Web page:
"8. ......"Even when in the cause title of an application both Article 226 and Article 227 of the Constitution have been mentioned, the learned single Judge is at liberty to decide, according to facts of each particular case, whether the said application ought to be dealt with only under Article 226 of the Constitution. For determining the question of maintainability of an appeal against such a judgment of the Single Judge the Division bench has to find out whether in substance the judgment has been passed by the learned Single Judge in exercise of the jurisdiction under Article 226 of the Constitution. In the event in passing his judgment on an application which had mentioned in its cause title both Articles 226 and 227, the Single Judge has in fact invoked only his supervisory powers under Article 227, the appeal under clause 15 would not lie. The clause 15 of the Letters Patent expressly bars appeals against orders of Single Judges passed under revisional or supervisory powers. Even when the learned Single Judge's order has been passed under both the articles, for deciding the maintainability against such an order what would be relevant is the principal or main relief granted by the judgment passed by 5 AIR 2009 SC 1999 6 AIR 2009 SC 713 22 learned Single Judge and not the ancillary directions given by him. The expression `ancillary' means, in the context, incidental or consequential to the main part of the order."

33.  In Visan Kumar Shiv Charan Lal, this Court further held that the determining factor is the real nature of principal order passed by the Single Judge which is appealed against and neither mentioning in the cause title of the application of both the Articles nor granting of ancillary order thereupon by the Single Judge would be relevant and in each case the Division Bench must consider the substance of the Judgment under appeal to ascertain whether the Single Judge has mainly or principally exercised his jurisdiction under Article 226 or Article 227 of the Constitution.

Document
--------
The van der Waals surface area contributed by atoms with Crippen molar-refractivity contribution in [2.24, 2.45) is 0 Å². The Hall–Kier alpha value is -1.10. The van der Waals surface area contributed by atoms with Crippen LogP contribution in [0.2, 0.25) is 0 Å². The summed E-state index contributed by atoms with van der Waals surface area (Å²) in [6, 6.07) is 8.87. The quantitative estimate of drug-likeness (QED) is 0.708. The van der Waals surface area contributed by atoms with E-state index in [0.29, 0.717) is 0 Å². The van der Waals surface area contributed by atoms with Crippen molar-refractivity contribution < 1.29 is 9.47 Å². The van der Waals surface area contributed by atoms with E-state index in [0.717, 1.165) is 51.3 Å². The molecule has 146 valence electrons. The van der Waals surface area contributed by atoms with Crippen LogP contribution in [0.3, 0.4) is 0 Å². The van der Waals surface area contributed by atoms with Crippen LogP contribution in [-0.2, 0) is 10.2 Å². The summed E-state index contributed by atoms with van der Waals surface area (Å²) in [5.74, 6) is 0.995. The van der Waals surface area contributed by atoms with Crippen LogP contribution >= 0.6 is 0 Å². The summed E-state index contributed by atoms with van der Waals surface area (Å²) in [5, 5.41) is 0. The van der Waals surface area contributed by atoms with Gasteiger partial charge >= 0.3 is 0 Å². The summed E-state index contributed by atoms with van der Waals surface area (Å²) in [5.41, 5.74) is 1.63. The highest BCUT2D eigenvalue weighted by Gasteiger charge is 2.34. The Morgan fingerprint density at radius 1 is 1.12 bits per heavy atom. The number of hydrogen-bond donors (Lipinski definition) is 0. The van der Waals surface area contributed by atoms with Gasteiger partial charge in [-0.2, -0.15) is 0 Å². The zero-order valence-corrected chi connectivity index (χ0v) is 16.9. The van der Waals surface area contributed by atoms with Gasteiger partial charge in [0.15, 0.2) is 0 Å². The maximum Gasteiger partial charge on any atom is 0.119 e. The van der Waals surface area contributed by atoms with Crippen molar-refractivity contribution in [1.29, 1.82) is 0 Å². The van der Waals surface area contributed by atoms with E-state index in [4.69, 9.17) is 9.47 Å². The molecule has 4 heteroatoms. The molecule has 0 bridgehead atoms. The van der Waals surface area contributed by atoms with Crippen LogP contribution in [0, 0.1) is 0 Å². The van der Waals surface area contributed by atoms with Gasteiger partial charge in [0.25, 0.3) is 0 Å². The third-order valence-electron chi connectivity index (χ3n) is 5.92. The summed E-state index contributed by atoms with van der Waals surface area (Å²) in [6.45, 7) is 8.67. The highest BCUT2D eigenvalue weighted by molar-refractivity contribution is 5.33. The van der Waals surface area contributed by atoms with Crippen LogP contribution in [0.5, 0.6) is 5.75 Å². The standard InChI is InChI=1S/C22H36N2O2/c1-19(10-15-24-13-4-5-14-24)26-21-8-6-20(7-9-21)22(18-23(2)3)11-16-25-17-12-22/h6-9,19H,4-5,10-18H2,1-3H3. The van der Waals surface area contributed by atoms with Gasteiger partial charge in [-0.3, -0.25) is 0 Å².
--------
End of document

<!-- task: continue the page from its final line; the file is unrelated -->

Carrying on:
34.  In Ramesh Chandra Sankla, this Court held:

"32. In our judgment, the learned Counsel for the appellant is right in submitting that nomenclature of the proceeding or reference to a particular Article of the Constitution is not final or conclusive. He is also right in submitting that an observation by a Single Judge as to how he had dealt with the matter is also not decisive. If it were so, a petition strictly falling under Article 226 simpliciter can be disposed of by a Single Judge observing that he is exercising power of superintendence under Article 227of the Constitution.

Can such statement by a Single Judge take away from the party aggrieved a right of appeal against the judgment if otherwise the petition is under Article 226 of the Constitution and subject to an intra 23 court/Letters Patent Appeal? The reply unquestionably is in the negative."

35.  If the judgment under appeal falls squarely within four corners of Article 227, it goes without saying that intra court appeal from such judgment would not be maintainable .

On the other hand, if the petitioner has invoked the jurisdiction of the High Court for issuance of certain writ under Article 226, although Article 227 is also mentioned, and principally the judgment appealed against falls under Article 226, the appeal would be maintainable. What is important to be ascertained is the true nature of order passed by the Single Judge and not what provision he mentions while exercising such powers. We agree with the view of this Court in Ramesh Chandra Sankla that a statement by learned Single Judge that he has exercised power under Article 227, cannot take away right of appeal against such judgment if power is otherwise found to have been exercised under Article 226. The vital factor for determination of maintainability of intra court appeal is the nature of jurisdiction invoked by the party and the true nature of principal order passed by the Single Judge.